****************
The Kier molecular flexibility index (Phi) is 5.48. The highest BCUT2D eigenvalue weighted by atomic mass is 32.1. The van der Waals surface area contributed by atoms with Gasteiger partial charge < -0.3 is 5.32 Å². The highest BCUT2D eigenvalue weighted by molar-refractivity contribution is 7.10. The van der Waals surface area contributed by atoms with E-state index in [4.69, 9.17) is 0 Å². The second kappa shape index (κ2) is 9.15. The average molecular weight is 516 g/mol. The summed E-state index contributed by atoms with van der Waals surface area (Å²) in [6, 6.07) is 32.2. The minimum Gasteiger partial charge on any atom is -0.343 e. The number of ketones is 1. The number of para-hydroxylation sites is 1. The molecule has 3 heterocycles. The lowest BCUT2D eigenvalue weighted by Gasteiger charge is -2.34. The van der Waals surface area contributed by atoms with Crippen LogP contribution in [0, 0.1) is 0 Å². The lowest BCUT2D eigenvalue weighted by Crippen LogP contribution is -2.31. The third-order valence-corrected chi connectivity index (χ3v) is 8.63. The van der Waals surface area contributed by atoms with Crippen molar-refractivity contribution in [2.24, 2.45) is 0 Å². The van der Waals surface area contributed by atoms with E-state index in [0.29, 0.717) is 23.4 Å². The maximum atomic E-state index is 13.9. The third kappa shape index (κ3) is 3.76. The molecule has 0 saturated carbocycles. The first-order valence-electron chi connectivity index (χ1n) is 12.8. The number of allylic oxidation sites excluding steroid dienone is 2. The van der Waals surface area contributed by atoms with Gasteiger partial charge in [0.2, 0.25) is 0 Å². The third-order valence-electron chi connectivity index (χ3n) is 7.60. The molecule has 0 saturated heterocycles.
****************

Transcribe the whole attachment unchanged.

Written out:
The Kier molecular flexibility index (Phi) is 5.48. The highest BCUT2D eigenvalue weighted by atomic mass is 32.1. The van der Waals surface area contributed by atoms with Gasteiger partial charge < -0.3 is 5.32 Å². The highest BCUT2D eigenvalue weighted by molar-refractivity contribution is 7.10. The van der Waals surface area contributed by atoms with E-state index in [4.69, 9.17) is 0 Å². The second kappa shape index (κ2) is 9.15. The average molecular weight is 516 g/mol. The summed E-state index contributed by atoms with van der Waals surface area (Å²) in [6, 6.07) is 32.2. The minimum Gasteiger partial charge on any atom is -0.343 e. The number of ketones is 1. The number of para-hydroxylation sites is 1. The molecule has 3 heterocycles. The lowest BCUT2D eigenvalue weighted by Gasteiger charge is -2.34. The van der Waals surface area contributed by atoms with Crippen LogP contribution in [0, 0.1) is 0 Å². The lowest BCUT2D eigenvalue weighted by Crippen LogP contribution is -2.31. The third-order valence-corrected chi connectivity index (χ3v) is 8.63. The van der Waals surface area contributed by atoms with Crippen molar-refractivity contribution in [2.24, 2.45) is 0 Å². The van der Waals surface area contributed by atoms with E-state index in [0.29, 0.717) is 23.4 Å². The maximum atomic E-state index is 13.9. The third kappa shape index (κ3) is 3.76. The molecule has 0 saturated carbocycles. The first-order valence-electron chi connectivity index (χ1n) is 12.8. The number of allylic oxidation sites excluding steroid dienone is 2. The van der Waals surface area contributed by atoms with Gasteiger partial charge in [0.2, 0.25) is 0 Å². The third-order valence-electron chi connectivity index (χ3n) is 7.60. The molecule has 0 saturated heterocycles.